The textile-based biobattery opens new opportunities for the wearable electronics of the future.
Exercise has come a long way since the days of baggy t-shirts and basic equipment. From the yoga apparel that helps aid form as the user moves, to the muscle activation device that assists the way exercise junkies move when performing routines, technology is thriving in the industry and adapting the way people move their bodies.
Researchers at New York’s Binghamton University have thrown their own offering into the mix with their creation of a stretchable battery. The innovation, which is an entirely textile-based, bacteria-powered biobattery, could one day be integrated within workout apparel and be charged with the wearer’s perspiration. The research has been led by Professor Seokheun Choi who has previously worked on a battery activated by saliva and a biobattery powered by dirty water.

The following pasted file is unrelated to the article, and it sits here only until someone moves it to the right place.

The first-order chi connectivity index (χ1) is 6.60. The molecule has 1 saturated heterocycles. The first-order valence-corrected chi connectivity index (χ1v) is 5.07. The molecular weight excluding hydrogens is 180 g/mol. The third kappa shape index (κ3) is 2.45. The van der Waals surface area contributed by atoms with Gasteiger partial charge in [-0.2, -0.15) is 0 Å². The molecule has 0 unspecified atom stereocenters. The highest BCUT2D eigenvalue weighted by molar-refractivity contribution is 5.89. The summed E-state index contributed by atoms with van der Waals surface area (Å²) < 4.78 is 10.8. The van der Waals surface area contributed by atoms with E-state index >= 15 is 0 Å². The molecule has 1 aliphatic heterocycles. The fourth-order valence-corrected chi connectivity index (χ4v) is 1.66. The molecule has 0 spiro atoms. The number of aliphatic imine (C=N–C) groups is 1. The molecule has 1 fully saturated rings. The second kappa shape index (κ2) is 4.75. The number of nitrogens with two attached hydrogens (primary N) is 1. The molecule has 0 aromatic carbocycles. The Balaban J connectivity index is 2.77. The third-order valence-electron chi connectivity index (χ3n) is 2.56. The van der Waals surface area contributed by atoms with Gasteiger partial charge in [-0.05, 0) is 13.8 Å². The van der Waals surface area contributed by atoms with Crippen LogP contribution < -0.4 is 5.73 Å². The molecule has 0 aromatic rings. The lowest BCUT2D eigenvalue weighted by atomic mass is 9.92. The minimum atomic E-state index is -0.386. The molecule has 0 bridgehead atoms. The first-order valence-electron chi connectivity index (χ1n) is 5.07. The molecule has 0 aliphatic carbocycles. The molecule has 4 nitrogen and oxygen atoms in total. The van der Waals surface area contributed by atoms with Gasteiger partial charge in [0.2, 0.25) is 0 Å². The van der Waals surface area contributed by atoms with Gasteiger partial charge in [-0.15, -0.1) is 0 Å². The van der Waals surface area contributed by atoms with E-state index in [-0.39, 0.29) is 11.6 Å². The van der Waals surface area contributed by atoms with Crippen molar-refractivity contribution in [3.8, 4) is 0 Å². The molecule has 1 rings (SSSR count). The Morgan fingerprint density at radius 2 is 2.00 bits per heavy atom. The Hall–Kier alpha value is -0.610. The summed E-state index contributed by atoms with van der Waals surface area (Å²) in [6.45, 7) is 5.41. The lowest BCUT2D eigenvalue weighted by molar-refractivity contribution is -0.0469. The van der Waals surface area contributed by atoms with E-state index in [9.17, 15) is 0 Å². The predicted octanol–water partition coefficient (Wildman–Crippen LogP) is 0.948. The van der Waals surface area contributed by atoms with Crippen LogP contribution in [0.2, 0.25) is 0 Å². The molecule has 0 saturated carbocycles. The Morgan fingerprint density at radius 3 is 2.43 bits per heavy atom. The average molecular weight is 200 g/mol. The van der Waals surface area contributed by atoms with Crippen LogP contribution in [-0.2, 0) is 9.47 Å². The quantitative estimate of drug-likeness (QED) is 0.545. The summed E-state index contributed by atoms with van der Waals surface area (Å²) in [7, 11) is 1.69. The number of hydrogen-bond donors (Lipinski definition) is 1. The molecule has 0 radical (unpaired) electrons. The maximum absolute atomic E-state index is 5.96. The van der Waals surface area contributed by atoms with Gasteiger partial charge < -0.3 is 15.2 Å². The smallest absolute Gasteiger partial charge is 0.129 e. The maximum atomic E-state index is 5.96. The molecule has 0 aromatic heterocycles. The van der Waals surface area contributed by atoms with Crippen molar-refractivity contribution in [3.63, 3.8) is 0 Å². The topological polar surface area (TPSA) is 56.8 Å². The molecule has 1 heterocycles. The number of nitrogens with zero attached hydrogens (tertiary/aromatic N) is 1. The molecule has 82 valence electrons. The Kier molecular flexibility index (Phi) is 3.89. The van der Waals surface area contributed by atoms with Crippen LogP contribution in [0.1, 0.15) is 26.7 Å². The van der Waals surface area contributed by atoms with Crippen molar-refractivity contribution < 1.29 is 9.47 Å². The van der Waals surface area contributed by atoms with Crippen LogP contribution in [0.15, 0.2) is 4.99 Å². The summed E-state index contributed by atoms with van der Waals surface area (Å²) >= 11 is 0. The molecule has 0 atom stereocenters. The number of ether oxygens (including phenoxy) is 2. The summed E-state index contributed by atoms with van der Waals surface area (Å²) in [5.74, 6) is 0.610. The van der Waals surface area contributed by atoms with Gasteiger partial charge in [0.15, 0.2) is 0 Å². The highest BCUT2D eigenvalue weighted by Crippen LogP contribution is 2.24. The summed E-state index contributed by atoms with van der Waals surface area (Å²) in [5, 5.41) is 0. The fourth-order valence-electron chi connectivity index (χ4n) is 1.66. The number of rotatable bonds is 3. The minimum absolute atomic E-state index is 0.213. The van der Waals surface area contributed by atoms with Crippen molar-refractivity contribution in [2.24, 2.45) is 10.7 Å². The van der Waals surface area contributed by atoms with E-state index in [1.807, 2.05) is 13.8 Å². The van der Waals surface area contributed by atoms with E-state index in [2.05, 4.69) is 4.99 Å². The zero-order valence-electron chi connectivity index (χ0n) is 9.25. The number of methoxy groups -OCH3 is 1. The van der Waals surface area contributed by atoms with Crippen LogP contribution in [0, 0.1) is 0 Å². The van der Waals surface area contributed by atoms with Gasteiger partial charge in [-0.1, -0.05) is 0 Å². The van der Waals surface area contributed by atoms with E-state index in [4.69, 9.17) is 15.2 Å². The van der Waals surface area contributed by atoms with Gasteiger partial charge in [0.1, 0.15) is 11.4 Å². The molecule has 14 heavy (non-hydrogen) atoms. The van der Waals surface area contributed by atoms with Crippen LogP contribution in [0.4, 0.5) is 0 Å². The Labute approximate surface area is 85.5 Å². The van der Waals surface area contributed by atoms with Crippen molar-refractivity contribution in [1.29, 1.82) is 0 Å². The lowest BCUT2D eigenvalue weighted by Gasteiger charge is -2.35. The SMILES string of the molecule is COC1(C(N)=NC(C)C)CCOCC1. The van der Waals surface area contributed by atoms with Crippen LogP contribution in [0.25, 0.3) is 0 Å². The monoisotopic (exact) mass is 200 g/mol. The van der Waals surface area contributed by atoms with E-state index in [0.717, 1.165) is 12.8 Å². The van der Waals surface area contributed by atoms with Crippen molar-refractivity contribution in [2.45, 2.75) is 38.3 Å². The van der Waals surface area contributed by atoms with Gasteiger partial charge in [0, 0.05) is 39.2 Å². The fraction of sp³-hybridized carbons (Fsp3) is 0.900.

Compared to traditional batteries and other enzymatic fuel cells, microbial fuel cells can be the most suitable power source for wearable electronics because the whole microbial cells as a biocatalyst provide stable enzymatic reactions and a long lifetime. Sweat generated from the human body can be a potential fuel to support bacterial viability, providing the long-term operation of the microbial fuel cells. How could such a creation power your operations?